Infringement notices or ‘on-the-spot’ fines are issued for many minor offences, including parking and traffic offences, public transport offences and public space offences (such as begging or being drunk in a public place). In Victoria, there are over 1800 offences that can be dealt with through an infringement notice.
Temporary COVID-19 amendments
From 25 April 2020, the temporary COVID-19 Omnibus (Emergency Measures) Act 2020 (COVID-19 Act) amends section 17 of the FRA until 29 September 2020, by prescribing that infringements must be registered no more than 12 months after:
the date that the alleged offence was committed (subsection 17(a));
the date of service of the infringement notice for alleged offences against specific legislation including the Electoral Act, Local Government Act, East Link Project Act, Melbourne City Link Act and the West Gate Tunnel Act (subsections 17(b),(c),(k),(l),(la));
there was a default or cancellation of a payment plan (subsections 17(d) and (f));
an infringement was removed from a payment plan (subsection 17(e));
there was a cancellation or default of a payment arrangement (subsection 17(g));
the outcome of the infringement notice being reviewed under the Infringements Act is communicated (subsection 17(h)); or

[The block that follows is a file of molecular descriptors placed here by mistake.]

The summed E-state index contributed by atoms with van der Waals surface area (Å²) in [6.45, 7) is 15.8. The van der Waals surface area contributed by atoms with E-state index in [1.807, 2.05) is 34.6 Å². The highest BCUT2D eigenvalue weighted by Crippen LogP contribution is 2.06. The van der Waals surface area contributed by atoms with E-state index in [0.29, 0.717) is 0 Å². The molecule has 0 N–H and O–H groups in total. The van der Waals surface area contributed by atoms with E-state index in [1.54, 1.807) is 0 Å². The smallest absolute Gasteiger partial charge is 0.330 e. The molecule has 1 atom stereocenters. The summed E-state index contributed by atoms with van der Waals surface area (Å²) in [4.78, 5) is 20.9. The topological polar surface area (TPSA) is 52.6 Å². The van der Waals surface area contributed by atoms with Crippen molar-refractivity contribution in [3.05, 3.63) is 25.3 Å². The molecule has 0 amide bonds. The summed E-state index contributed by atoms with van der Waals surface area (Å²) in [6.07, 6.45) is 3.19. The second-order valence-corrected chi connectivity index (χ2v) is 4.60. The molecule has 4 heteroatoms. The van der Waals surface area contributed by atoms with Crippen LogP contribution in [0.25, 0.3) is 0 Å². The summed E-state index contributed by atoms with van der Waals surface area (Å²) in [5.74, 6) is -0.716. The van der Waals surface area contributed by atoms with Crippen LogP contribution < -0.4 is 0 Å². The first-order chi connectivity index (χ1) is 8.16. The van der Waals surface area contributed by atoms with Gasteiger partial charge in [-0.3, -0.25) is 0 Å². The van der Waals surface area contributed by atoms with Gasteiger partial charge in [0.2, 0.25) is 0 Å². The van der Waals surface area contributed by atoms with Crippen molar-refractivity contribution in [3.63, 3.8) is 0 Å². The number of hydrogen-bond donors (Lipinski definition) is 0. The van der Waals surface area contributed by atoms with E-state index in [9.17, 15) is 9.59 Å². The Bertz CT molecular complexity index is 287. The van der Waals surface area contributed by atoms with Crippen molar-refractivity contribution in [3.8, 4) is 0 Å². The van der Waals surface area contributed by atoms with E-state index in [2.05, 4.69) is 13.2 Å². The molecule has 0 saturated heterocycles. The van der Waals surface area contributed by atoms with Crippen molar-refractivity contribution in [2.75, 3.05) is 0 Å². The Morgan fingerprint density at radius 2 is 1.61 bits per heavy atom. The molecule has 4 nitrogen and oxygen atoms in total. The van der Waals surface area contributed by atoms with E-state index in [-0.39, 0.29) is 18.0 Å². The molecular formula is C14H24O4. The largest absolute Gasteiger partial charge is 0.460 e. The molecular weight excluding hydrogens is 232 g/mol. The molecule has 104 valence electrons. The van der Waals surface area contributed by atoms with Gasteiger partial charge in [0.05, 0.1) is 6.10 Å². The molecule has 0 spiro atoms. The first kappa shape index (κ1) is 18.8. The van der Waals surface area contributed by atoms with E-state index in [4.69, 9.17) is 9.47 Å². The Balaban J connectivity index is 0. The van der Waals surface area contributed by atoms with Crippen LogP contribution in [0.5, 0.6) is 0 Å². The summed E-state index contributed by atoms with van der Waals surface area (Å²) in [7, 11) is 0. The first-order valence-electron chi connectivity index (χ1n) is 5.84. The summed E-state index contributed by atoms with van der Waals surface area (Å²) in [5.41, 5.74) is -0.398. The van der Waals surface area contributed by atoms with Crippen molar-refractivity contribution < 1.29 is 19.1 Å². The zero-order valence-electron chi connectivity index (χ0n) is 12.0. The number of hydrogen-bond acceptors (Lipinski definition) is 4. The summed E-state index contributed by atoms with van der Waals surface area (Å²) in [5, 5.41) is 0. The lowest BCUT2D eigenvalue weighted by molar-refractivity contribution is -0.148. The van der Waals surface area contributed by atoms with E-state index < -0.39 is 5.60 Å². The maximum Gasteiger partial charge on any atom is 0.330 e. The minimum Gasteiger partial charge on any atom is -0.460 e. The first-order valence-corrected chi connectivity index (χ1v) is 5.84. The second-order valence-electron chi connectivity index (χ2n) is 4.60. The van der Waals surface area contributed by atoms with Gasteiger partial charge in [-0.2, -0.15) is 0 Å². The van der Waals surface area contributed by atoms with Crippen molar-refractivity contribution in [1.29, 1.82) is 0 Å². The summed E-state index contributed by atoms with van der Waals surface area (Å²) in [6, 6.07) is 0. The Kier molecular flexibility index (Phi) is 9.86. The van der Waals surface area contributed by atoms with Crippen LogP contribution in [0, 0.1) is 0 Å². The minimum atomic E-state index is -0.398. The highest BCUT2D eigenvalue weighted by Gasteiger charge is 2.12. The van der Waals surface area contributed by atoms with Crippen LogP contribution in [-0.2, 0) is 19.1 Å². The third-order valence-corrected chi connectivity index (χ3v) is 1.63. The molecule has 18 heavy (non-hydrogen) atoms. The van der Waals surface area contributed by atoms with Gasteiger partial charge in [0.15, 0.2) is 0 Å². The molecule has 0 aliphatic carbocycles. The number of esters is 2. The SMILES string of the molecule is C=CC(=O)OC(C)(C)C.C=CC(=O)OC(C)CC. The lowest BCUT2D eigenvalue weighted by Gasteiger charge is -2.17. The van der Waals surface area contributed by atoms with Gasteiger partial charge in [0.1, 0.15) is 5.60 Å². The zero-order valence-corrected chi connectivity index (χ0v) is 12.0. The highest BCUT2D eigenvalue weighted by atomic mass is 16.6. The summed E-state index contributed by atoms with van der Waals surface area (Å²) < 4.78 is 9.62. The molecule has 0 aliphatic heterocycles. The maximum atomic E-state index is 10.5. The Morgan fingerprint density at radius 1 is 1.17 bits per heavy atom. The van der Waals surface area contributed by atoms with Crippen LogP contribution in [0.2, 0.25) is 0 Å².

a Work and Development Permit has been cancelled (subsection 17(m)).
Prior to the COVID-19 Act amendment, an infringement fine had to be registered within 6 months under s 17 of the FRA.
The IA and the FRA regulate the enforcement of infringements in Victoria. Issuing infringement notices provides an alternative method for dealing with minor offences that would otherwise have proceeded directly through the court system (typically by the issue of a “charge and summons” sheet which is a court document alleging a criminal offence against a person and requiring him or her to attend court on a particular date to answer a charge).
Infringement notices are commonly issued for summary offences (minor criminal offences heard and decided in a Magistrates’ Court and not sent for trial before a judge and jury).
For some offences such as being drunk in a public place, begging and disorderly behaviour, the enforcement agency has the discretion to either issue a “charge and summons” sheet or an infringement notice.
Infringement notices should also be distinguished from court-imposed fines which occur when a person has been found guilty of committing an offence in open court and a Magistrate sentences that person to pay a fine under the Sentencing Act 1991 (Vic) (SA).
Note that the process and options for dealing with infringements and court-imposed fines are different.
It is common for Homeless Law clients to present with a combination of infringements, Notices of Final Demand (formerly called Enforcement Orders), Enforcement Warrants (formerly called Infringement Warrants) and open court fines.
It is important that you can identify what type of fine or infringement your client has; what the urgency of the matter is and relevant timeframes; and what your client’s options are. The step-by-step guide to running an infringements matter is a good starting point.
As a member of a community legal centre, you should be able to access information about your client’s infringements without needing a written authority to act. You can access more information on this here.